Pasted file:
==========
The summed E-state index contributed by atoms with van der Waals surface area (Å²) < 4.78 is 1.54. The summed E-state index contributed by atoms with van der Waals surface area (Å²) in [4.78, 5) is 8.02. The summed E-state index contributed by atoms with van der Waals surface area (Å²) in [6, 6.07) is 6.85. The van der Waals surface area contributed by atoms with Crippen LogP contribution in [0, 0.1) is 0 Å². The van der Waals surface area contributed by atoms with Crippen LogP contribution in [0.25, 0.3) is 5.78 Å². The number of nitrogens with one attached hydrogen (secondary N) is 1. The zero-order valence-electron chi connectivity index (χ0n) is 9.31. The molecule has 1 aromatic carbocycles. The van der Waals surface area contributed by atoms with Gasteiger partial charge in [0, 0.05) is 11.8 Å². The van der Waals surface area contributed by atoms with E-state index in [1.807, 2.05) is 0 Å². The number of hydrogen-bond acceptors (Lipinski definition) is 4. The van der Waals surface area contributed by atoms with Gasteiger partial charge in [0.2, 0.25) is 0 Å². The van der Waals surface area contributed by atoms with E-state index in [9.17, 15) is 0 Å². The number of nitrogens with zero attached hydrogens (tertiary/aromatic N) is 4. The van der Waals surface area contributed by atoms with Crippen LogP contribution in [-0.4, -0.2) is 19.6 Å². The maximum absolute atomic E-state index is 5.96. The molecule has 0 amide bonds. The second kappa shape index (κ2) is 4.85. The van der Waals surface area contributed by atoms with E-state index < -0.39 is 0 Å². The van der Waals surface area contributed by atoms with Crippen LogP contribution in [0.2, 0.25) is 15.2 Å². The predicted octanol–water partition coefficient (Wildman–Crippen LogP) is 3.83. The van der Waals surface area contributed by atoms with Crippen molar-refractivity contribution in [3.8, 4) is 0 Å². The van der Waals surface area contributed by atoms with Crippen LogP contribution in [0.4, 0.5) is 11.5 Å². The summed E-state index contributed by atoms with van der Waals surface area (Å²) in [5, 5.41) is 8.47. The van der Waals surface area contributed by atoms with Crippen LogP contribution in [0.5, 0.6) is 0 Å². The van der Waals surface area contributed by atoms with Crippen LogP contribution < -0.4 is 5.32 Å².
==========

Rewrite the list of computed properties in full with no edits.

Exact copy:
The summed E-state index contributed by atoms with van der Waals surface area (Å²) < 4.78 is 1.54. The summed E-state index contributed by atoms with van der Waals surface area (Å²) in [4.78, 5) is 8.02. The summed E-state index contributed by atoms with van der Waals surface area (Å²) in [6, 6.07) is 6.85. The van der Waals surface area contributed by atoms with Crippen LogP contribution in [0, 0.1) is 0 Å². The van der Waals surface area contributed by atoms with Crippen LogP contribution in [0.25, 0.3) is 5.78 Å². The number of nitrogens with one attached hydrogen (secondary N) is 1. The zero-order valence-electron chi connectivity index (χ0n) is 9.31. The molecule has 1 aromatic carbocycles. The van der Waals surface area contributed by atoms with Gasteiger partial charge in [0, 0.05) is 11.8 Å². The van der Waals surface area contributed by atoms with E-state index in [1.807, 2.05) is 0 Å². The number of hydrogen-bond acceptors (Lipinski definition) is 4. The van der Waals surface area contributed by atoms with Gasteiger partial charge in [0.2, 0.25) is 0 Å². The van der Waals surface area contributed by atoms with E-state index in [9.17, 15) is 0 Å². The number of nitrogens with zero attached hydrogens (tertiary/aromatic N) is 4. The van der Waals surface area contributed by atoms with Crippen LogP contribution in [-0.4, -0.2) is 19.6 Å². The maximum absolute atomic E-state index is 5.96. The molecule has 0 amide bonds. The second kappa shape index (κ2) is 4.85. The van der Waals surface area contributed by atoms with E-state index < -0.39 is 0 Å². The van der Waals surface area contributed by atoms with Crippen LogP contribution in [0.2, 0.25) is 15.2 Å². The predicted octanol–water partition coefficient (Wildman–Crippen LogP) is 3.83. The van der Waals surface area contributed by atoms with Crippen molar-refractivity contribution in [3.8, 4) is 0 Å². The van der Waals surface area contributed by atoms with Crippen LogP contribution in [0.4, 0.5) is 11.5 Å². The summed E-state index contributed by atoms with van der Waals surface area (Å²) in [5, 5.41) is 8.47. The van der Waals surface area contributed by atoms with Crippen LogP contribution in [0.5, 0.6) is 0 Å². The van der Waals surface area contributed by atoms with Crippen LogP contribution < -0.4 is 5.32 Å².